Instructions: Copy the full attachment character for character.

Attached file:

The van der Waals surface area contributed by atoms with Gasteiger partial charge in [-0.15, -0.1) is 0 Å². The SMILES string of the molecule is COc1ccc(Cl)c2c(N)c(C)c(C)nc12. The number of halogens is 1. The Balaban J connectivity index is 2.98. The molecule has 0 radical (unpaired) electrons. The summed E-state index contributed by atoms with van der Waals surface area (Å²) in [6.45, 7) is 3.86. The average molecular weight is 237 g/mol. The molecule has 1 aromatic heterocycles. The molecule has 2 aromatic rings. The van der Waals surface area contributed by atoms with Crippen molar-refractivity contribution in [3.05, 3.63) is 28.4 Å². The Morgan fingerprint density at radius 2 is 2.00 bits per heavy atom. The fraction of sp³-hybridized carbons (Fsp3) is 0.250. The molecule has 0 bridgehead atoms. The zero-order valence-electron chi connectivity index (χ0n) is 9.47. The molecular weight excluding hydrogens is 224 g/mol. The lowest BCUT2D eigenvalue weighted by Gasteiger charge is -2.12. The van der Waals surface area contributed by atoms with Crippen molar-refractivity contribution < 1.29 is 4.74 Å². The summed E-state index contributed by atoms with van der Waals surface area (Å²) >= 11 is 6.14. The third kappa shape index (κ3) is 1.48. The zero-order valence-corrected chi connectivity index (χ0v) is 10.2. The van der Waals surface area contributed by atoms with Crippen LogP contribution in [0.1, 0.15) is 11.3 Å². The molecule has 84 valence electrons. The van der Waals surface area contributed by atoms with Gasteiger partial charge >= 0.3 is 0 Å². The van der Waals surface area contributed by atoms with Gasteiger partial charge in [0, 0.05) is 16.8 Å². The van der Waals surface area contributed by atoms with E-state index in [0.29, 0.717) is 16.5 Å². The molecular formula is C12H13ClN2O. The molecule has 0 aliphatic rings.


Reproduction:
The van der Waals surface area contributed by atoms with Gasteiger partial charge in [-0.15, -0.1) is 0 Å². The SMILES string of the molecule is COc1ccc(Cl)c2c(N)c(C)c(C)nc12. The number of halogens is 1. The Balaban J connectivity index is 2.98. The molecule has 0 radical (unpaired) electrons. The summed E-state index contributed by atoms with van der Waals surface area (Å²) in [6.45, 7) is 3.86. The average molecular weight is 237 g/mol. The molecule has 1 aromatic heterocycles. The molecule has 2 aromatic rings. The van der Waals surface area contributed by atoms with Crippen molar-refractivity contribution in [3.05, 3.63) is 28.4 Å². The Morgan fingerprint density at radius 2 is 2.00 bits per heavy atom. The fraction of sp³-hybridized carbons (Fsp3) is 0.250. The molecule has 0 bridgehead atoms. The zero-order valence-electron chi connectivity index (χ0n) is 9.47. The molecular weight excluding hydrogens is 224 g/mol. The lowest BCUT2D eigenvalue weighted by Gasteiger charge is -2.12. The van der Waals surface area contributed by atoms with Crippen molar-refractivity contribution < 1.29 is 4.74 Å². The summed E-state index contributed by atoms with van der Waals surface area (Å²) >= 11 is 6.14. The third kappa shape index (κ3) is 1.48. The zero-order valence-corrected chi connectivity index (χ0v) is 10.2. The van der Waals surface area contributed by atoms with Crippen LogP contribution in [0.1, 0.15) is 11.3 Å². The molecule has 84 valence electrons. The van der Waals surface area contributed by atoms with Gasteiger partial charge >= 0.3 is 0 Å². The van der Waals surface area contributed by atoms with Gasteiger partial charge in [0, 0.05) is 16.8 Å². The van der Waals surface area contributed by atoms with E-state index in [0.29, 0.717) is 16.5 Å². The molecular formula is C12H13ClN2O. The molecule has 0 aliphatic rings.